Maybe it's fitting that my first book for Cannonball Redux is Empire of Ivory (2007) by Naomi Novik, since I started out this series, about a dragon named Temeraire, last year because of other Cannonball reviews. I don't generally read fantasy books or books that have dragons, but it sounded fun. And now the compulsive side of me has kicked in and I have decided that I will finish out this series.
Empire of Ivory is the fourth book in a series that (I think) is planned for nine books, although only five have been written so far. The series follows the adventures of Captain Will Lawrence of the Aerial Corps and his dragon, Temeraire, in Britain in the early 19th Century. Novik takes the historical context of the Napoleonic Wars but inserts dragons into her world. The dragons are smart, capable of talking, and have incredibly disparate personalities and skills, while being incredibly loyal to their friends and handlers.
While reading the third book, I was definitely getting a little bored and annoyed. Not much was going on and I was having some major problems with a couple of plot points. So, it was more out of duty than excitement, that I finally picked up Empire. Happily, I enjoyed this last one more than books 2 and 3. There still might have been a couple slow points, and a lot of the wonder and creativity of Novik's world has gotten a little stale since the first book, but there are still many engaging and sympathetic characters that kept me involved. Also, this latest book occurs in Africa, and seemed to have a little more action.
There is one aspect of Novik's writing that I find interesting but also somewhat frustrating: Novik picks up on a number of interesting questions and tensions in her world, but then she doesn't fully address them. For instance, women serve in the Aerial Corps because a type of dragon (Longwings) only accept women as trainers; so in the small world of the Aerial Corps, women have been thrust forward a couple hundred years when it comes to their rights and responsibilities. Novik has created a pretty interesting situation, but the little tension and conflict it elicits doesn't dig very deep. The women never have any issues with giving up their children, living a life of secret, or never being a part of society. Instead, Novik primarly focuses on how Lawrence is often surprised and uncomfortable with the role that women play in the Corps.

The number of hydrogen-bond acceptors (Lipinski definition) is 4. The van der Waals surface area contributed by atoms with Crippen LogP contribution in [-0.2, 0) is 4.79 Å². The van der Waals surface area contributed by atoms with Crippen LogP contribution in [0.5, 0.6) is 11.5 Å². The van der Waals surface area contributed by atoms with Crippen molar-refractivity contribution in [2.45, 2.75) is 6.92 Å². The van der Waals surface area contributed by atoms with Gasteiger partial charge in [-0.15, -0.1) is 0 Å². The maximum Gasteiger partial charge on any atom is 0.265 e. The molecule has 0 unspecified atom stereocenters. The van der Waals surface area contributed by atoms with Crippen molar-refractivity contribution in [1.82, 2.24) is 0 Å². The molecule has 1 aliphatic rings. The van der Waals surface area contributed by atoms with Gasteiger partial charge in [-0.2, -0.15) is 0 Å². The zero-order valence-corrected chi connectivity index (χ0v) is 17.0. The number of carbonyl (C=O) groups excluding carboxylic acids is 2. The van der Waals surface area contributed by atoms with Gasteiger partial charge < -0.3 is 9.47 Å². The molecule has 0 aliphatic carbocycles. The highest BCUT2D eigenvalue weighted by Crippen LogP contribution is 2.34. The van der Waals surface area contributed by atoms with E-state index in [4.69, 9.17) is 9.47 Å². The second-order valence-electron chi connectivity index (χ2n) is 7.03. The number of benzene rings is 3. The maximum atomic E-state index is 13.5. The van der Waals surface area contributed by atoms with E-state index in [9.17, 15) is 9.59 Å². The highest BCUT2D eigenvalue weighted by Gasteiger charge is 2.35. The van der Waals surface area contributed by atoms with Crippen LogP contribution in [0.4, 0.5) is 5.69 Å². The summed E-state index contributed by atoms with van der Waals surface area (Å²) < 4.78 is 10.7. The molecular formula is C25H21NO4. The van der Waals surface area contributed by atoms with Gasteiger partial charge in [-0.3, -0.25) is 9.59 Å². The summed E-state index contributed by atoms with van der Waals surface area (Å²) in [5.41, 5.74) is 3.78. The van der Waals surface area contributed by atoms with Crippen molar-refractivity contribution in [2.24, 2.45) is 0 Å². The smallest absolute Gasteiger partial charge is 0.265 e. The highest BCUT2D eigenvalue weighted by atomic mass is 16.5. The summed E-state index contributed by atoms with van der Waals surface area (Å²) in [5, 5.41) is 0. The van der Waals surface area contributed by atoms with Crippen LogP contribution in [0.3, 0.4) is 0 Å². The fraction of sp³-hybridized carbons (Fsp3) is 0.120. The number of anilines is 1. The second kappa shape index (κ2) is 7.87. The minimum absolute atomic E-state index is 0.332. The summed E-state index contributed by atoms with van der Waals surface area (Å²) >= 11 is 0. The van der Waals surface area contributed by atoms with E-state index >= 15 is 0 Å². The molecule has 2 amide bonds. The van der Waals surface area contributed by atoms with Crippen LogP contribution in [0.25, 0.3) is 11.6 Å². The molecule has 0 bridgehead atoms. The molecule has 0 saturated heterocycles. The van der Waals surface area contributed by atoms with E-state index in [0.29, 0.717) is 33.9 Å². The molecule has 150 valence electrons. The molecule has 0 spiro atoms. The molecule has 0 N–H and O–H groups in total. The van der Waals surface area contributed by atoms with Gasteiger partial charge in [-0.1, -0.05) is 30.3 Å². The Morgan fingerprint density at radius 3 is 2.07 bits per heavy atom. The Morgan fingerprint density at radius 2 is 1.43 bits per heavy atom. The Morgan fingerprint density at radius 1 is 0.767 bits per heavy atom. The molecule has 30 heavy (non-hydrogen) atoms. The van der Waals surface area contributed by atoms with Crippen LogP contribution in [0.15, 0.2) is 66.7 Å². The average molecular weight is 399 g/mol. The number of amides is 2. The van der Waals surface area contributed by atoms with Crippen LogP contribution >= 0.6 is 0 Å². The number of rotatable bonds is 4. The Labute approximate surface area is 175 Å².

In addition, I think Novik brings up the question of why the dragons are fighting, or if it's even moral to pit them against one another. The dragons fight the Napoleonic Wars out of loyalty for their handlers, and many of them enjoy the challenge and excitement. But they don't have any interest in the politics of it, and even Lawrence realizes that Temeraire would be just as happy, if not more so, fighting for the French. But then she doesn't take the question to its conclusion. Temeraire is pretty independent and opinionated and would not stand long to be ordered on so many pointless errands and distructive wars--killing the French dragons that he easily befriends in other circumstances. At times, I feel sure the dragons will give up on England and fly off on their own. They are smart and incredibly powerful and are perfectly capable of dominating the human populations.
I also found the ending kind of surprising and somewhat unbelievable. *Spoiler* Lawrence is so horrified that the British sent an ill and infected dragon to the French that he goes rogue, steals the antidote from his own country, and delivers it to the French--all because he does not want other dragon populations to suffer. Then, out of some misguided loyalty for his country, he heads back to England with Temeraire knowing that he is facing a hanging for treason. I have a number of problems with Lawrence's decisionmaking here, but perhaps it's just because I value my life over loyalty to a political state. How can Lawrence have no problem with war--whose basic premise relies on sacrificing men and women for whatever political objective seems so important at the time--but be so offended by spreading disease to dragons that he gives up his life and his country to stop it. Sure, it's sneaky and backhanded to spread disease, but I'm sure decimating the French population of dragons will save thousands, if not hundreds of thousands of British lives, as well as British dragons. Although I appreciate the Geneva convention and any kind of kindness and humanity given to the other side during a war, it's always somewhat absurd to distinguish between different kinds of killing. So, it's okay to persuade dragons, who have no political interests, to tear eachother apart in mid-air, but the worst thing you could ever do is allow a disease to spread among them? And if what Britain did was so bad, there is no reason for Lawrence to give up his life. If he is so honorable and attached to England that he would voluntarily go back to be hanged, then he wouldn't have committed treason in the first place. But that's just my opinion.